By Albert Samaha
By Steve Weinstein
By Devon Maloney
By Tessa Stuart
By Alison Flowers
By Albert Samaha
By Jesse Jarnow
By Eric Tsetsi
Cz moge miec piwo? That's Polish for "Can I have a beer, please?" But knowing that much wasn't enough to even begin breaking down language barriers at POLONEZ. By day, it's a Polish restaurant, when "kielbasi" can let you pass. But on weekend nights, disco lights gleam over the satiny wallpaper to turn the place into a Polish nightclub.
Last Saturday, when my all-American pal ordered a rum 'n' Coke, the bartender looked at him curiously. "Mixed?" the bartender asked in a thick accent. That was after figuring out what he meant by "rum." There weren't any other such confusing scenarios at the bar, mainly because Polish and Russian customers stuck to simple vodka, tequila and beer. I enjoyed a Black Russian, heavy on the vodka.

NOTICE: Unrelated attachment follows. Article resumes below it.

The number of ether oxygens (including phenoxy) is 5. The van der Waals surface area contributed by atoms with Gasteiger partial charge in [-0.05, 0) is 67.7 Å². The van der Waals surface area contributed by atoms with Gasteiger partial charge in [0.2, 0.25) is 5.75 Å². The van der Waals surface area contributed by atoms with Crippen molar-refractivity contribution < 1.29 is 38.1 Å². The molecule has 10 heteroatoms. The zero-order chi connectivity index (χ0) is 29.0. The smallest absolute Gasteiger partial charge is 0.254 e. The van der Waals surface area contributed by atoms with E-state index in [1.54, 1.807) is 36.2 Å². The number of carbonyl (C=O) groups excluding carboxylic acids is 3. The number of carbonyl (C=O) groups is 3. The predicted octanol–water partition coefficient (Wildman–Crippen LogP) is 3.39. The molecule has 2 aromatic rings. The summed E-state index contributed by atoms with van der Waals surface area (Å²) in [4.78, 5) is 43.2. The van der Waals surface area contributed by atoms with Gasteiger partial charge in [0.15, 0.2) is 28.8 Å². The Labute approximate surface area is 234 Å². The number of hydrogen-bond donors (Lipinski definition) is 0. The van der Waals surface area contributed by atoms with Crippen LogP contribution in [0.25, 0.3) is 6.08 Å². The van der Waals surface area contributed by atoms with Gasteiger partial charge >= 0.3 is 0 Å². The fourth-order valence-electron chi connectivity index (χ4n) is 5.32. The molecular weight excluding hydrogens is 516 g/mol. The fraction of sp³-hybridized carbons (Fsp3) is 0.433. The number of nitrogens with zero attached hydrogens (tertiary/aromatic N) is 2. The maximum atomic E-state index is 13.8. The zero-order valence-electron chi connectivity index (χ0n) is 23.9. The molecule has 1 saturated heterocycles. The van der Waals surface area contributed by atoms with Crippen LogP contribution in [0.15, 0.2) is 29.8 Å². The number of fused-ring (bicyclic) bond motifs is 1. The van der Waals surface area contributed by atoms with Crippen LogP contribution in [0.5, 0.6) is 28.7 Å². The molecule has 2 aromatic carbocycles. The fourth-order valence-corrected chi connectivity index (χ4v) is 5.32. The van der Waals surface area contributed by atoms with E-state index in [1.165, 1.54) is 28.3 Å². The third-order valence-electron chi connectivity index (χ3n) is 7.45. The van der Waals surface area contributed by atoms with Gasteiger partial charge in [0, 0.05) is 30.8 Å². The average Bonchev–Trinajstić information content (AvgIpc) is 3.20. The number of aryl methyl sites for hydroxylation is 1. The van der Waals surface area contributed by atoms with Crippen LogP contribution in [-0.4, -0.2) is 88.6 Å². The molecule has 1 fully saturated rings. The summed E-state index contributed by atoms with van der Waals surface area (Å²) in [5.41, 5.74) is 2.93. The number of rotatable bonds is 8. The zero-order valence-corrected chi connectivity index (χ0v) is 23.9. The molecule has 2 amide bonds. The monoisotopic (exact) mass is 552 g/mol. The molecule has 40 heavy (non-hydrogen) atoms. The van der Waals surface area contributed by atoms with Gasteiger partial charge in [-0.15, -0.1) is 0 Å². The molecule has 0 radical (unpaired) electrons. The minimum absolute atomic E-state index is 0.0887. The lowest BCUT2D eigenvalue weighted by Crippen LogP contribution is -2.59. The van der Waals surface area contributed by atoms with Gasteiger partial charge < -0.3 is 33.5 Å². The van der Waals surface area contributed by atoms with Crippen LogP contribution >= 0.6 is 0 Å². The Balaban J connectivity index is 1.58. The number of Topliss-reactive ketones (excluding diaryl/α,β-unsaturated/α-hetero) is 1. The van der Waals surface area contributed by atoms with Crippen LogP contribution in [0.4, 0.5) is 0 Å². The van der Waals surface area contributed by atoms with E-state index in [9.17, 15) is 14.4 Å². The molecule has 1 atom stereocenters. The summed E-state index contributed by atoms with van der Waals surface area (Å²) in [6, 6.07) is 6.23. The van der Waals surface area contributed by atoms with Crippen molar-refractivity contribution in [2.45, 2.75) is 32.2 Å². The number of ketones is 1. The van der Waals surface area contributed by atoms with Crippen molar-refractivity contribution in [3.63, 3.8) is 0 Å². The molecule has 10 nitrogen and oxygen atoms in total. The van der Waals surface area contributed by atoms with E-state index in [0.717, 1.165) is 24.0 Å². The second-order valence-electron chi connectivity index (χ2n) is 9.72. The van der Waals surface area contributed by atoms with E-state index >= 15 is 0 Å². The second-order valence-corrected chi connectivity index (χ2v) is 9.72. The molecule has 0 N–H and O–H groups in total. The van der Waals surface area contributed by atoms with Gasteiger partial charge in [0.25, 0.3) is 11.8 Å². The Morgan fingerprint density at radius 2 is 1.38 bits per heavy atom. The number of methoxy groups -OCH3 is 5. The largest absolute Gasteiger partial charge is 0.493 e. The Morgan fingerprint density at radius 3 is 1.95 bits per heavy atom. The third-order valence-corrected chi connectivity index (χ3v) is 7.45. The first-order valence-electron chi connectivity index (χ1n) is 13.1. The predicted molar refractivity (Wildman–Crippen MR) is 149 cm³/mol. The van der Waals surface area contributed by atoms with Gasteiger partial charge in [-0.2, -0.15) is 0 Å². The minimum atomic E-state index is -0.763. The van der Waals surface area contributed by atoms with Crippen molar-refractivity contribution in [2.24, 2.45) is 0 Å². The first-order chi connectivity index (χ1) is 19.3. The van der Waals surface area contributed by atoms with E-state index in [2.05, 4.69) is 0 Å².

But we weren't the only linguistically challenged patrons. Zoja, who's visiting from Estonia, speaks Russian and a smattering of English. She sat at the bar doing a very un-American thing: drinking a shot of tequila by herself.
Zoja says when she first found out about this place, she was thrilled, because "my life is dancing." But her Long Island friends are too "money crazy" to be interested in clubbing.
Zoja didn't let being solo spoil her night. She was the first one out on the tiny dance floor and often the only one grooving to a happy techno beat.
With her baggy jeans, backpack and hip-hop moves, she looked like any suburban raver kid. Any raver kid, that is, with a temporary tattoo on her left arm. In her case, it was a WBLI logo, applied upside down. As she sat around waiting for a good song, Zoja tried being chatty in English. The only thing I understood clearly was that her Estonian friends think American techno music is "shit."